For those wanting to walk back to the Overton Hill car park, it’s best to turn around here. If you fancy the longer wander down to Broad Hinton, bus back to Avebury to explore the stone circle and the final stroll back to Overton Hill, carry straight on over the road, through the car park and continue on the trail beyond.

Turn off on Ridgeway

Leaving the Ridgeway on the path to Broad Hinton

Just after passing a copse on your left, keep walking and keep an eye out for the bridleway sign pointing through a gate to your left. It is signposted on the gate for the White Horse Trail. Go through the gate, leaving the Ridgeway and head slowly downhill. Go through the next gate and down the steep field beyond. There are distant views back up onto the White Horse from the bottom of the field here.

Continue through the gate at the other side and onto the track beyond. When the tractor trail bends to the left of a hedge between two fields, turn off it, keeping right and follow the footpath signs. Continue on keeping the hedgeline on your left. The ground was quite churned up at time of writing, presumably after a long winter of horses riding through soft ground here, so be prepared for a bit of uneven walking.

Green and rolling views on descent from the Ridgeway to Broad Hinton

Green and expansive views on descent from the Ridgeway to Broad Hinton

 

Pass through the gate and keep following the track down to the road. The bus stop for the number 49 bus back to Avebury is just to your left and the Barbury Inn just to your right, with a good beer garden for waiting in and grabbing a quick bite or refreshment should you have time on your hands before the bus.

Hop on the hourly no.49 bus back to the Red Lion at Avebury (£3.80 for two adults and a baby at time of writing)  – you can find the timetable here.

At Avebury, take time to wander around the mysterious stone circles that make the village famous. The village is surrounded by a huge excavated ditch (a ‘henge’) and then an inner circle of massive stones, thought to be part of a temple dating from as far back as 2850BC. There are ice-creams available in the local shops and a pub on hand if you are in need of refreshment.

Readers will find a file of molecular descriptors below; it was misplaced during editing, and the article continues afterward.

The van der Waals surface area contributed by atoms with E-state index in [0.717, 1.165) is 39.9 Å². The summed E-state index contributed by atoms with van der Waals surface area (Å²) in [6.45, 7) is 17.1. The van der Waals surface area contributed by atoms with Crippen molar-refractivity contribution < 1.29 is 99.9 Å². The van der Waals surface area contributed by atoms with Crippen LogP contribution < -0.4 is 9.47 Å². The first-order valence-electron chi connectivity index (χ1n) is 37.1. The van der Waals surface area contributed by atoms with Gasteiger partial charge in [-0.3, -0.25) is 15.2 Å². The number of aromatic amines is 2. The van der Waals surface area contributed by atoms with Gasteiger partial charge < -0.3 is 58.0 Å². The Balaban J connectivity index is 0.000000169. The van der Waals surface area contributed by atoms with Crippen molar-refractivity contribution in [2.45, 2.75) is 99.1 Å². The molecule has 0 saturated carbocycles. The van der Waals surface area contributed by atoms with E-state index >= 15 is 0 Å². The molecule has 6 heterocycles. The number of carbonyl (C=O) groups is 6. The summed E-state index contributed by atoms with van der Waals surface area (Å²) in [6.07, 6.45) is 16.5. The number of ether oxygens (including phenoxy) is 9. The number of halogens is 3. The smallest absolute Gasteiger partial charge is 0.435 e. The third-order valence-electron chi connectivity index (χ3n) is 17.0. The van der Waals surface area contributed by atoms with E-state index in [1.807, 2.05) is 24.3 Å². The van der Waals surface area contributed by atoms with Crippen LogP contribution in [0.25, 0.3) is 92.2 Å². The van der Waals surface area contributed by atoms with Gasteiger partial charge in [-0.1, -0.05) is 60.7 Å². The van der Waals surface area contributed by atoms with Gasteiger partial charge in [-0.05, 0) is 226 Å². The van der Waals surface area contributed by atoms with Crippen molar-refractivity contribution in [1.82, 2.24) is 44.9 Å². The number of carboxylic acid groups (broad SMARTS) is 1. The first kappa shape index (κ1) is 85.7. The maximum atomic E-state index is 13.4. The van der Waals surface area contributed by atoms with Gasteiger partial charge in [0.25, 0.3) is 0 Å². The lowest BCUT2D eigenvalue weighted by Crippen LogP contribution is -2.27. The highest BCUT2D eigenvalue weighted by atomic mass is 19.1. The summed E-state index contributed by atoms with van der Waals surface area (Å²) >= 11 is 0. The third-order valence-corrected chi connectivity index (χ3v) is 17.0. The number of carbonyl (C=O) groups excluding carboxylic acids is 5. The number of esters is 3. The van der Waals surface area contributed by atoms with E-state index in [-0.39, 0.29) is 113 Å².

Stone circle and henge at Avebury

Mysterious stone circle at Avebury

 

Finished with the touristy stuff and parked at Overton Hill Car Park? Head back to the Red Lion pub where you got off the bus. Opposite the pub is Green Street – there is a sign at the start of the road advising of ‘No Tourist Parking’. Head down here and continue as the road turns into a track. Keep an eye out for the footpath sign which points to a fork in the path on your right.

Turn off back to Overton Hill Car Park

Turn off Green Street back to Overton Hill Car Park

Turn right along this footpath and continue along as it gently weaves a little uphill through pleasant farmland again towards the start of the Ridgeway. When it eventually joins the Ridgeway, turn right and walk the short distance back to Overton Hill car park where you began.

Ridgeway walk Overton Hill

 

Map of Route:

Directions:

Free parking is available in the car park at Overton Hill, just off the A4 at West Kennet, to the south-east of Avebury. Alternatively, there is paid parking in Avebury which is clearly signposted within the village.

There are regular buses to West Kennet and Avebury from Swindon and Devizes – check Traveline South West to plan you journey by public transport.


View Overton Hill to Broad Hinton Walk in a larger map

 


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Ridgeway: Overton Hill – Broad Hinton Walk
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  1. eghed

    What a great idea, thanks. I’m about to do the ridgeway with daughter and grandchild, and am myself unsure about some of the daily walk lengths planned. Not everyone is up to 10+ miles a day.

  1. Giant Stones and a National Trail

    […] description and map for the first stage of our family friendly Ridgeway walks can be found here: Overton Hill to Broad Hinton Ridgeway Walk. Watch this space for more family friendly Ridgeway walking […]